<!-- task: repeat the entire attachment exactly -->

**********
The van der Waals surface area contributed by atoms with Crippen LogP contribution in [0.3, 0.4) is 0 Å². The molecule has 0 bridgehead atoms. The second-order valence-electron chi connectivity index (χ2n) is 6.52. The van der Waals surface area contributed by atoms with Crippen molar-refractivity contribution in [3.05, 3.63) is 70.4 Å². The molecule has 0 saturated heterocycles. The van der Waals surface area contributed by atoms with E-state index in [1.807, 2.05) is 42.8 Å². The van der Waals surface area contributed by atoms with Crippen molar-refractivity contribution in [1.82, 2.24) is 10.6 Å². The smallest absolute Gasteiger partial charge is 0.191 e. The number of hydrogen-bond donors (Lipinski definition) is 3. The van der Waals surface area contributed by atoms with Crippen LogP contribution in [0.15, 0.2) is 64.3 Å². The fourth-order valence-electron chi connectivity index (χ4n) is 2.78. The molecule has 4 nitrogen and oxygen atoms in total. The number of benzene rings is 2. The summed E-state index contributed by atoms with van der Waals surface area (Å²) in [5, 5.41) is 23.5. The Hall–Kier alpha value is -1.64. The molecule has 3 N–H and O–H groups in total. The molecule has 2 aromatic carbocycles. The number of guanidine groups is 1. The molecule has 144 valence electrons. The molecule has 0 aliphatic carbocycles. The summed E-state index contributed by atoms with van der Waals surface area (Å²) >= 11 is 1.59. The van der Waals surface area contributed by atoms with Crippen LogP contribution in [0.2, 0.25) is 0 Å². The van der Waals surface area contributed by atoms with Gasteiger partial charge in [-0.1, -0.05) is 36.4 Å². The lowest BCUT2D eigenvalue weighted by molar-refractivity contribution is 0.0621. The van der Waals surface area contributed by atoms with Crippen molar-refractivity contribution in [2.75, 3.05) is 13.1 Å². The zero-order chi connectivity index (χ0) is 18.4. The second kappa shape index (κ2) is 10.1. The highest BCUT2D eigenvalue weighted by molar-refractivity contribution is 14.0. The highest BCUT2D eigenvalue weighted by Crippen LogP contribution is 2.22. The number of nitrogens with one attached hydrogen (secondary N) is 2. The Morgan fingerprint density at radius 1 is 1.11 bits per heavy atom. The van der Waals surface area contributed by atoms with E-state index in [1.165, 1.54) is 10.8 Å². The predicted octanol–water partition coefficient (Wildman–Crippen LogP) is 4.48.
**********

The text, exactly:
The van der Waals surface area contributed by atoms with Crippen LogP contribution in [0.3, 0.4) is 0 Å². The molecule has 0 bridgehead atoms. The second-order valence-electron chi connectivity index (χ2n) is 6.52. The van der Waals surface area contributed by atoms with Crippen molar-refractivity contribution in [3.05, 3.63) is 70.4 Å². The molecule has 0 saturated heterocycles. The van der Waals surface area contributed by atoms with E-state index in [1.807, 2.05) is 42.8 Å². The van der Waals surface area contributed by atoms with Crippen molar-refractivity contribution in [1.82, 2.24) is 10.6 Å². The smallest absolute Gasteiger partial charge is 0.191 e. The number of hydrogen-bond donors (Lipinski definition) is 3. The van der Waals surface area contributed by atoms with Crippen LogP contribution in [0.15, 0.2) is 64.3 Å². The fourth-order valence-electron chi connectivity index (χ4n) is 2.78. The molecule has 4 nitrogen and oxygen atoms in total. The number of benzene rings is 2. The summed E-state index contributed by atoms with van der Waals surface area (Å²) in [5, 5.41) is 23.5. The Hall–Kier alpha value is -1.64. The molecule has 3 N–H and O–H groups in total. The molecule has 2 aromatic carbocycles. The number of guanidine groups is 1. The molecule has 144 valence electrons. The molecule has 0 aliphatic carbocycles. The summed E-state index contributed by atoms with van der Waals surface area (Å²) >= 11 is 1.59. The van der Waals surface area contributed by atoms with Crippen LogP contribution in [0.2, 0.25) is 0 Å². The van der Waals surface area contributed by atoms with Gasteiger partial charge in [-0.1, -0.05) is 36.4 Å². The lowest BCUT2D eigenvalue weighted by molar-refractivity contribution is 0.0621. The van der Waals surface area contributed by atoms with Crippen molar-refractivity contribution in [2.75, 3.05) is 13.1 Å². The zero-order chi connectivity index (χ0) is 18.4. The second kappa shape index (κ2) is 10.1. The highest BCUT2D eigenvalue weighted by molar-refractivity contribution is 14.0. The highest BCUT2D eigenvalue weighted by Crippen LogP contribution is 2.22. The number of nitrogens with one attached hydrogen (secondary N) is 2. The Morgan fingerprint density at radius 1 is 1.11 bits per heavy atom. The van der Waals surface area contributed by atoms with E-state index in [1.165, 1.54) is 10.8 Å². The predicted octanol–water partition coefficient (Wildman–Crippen LogP) is 4.48.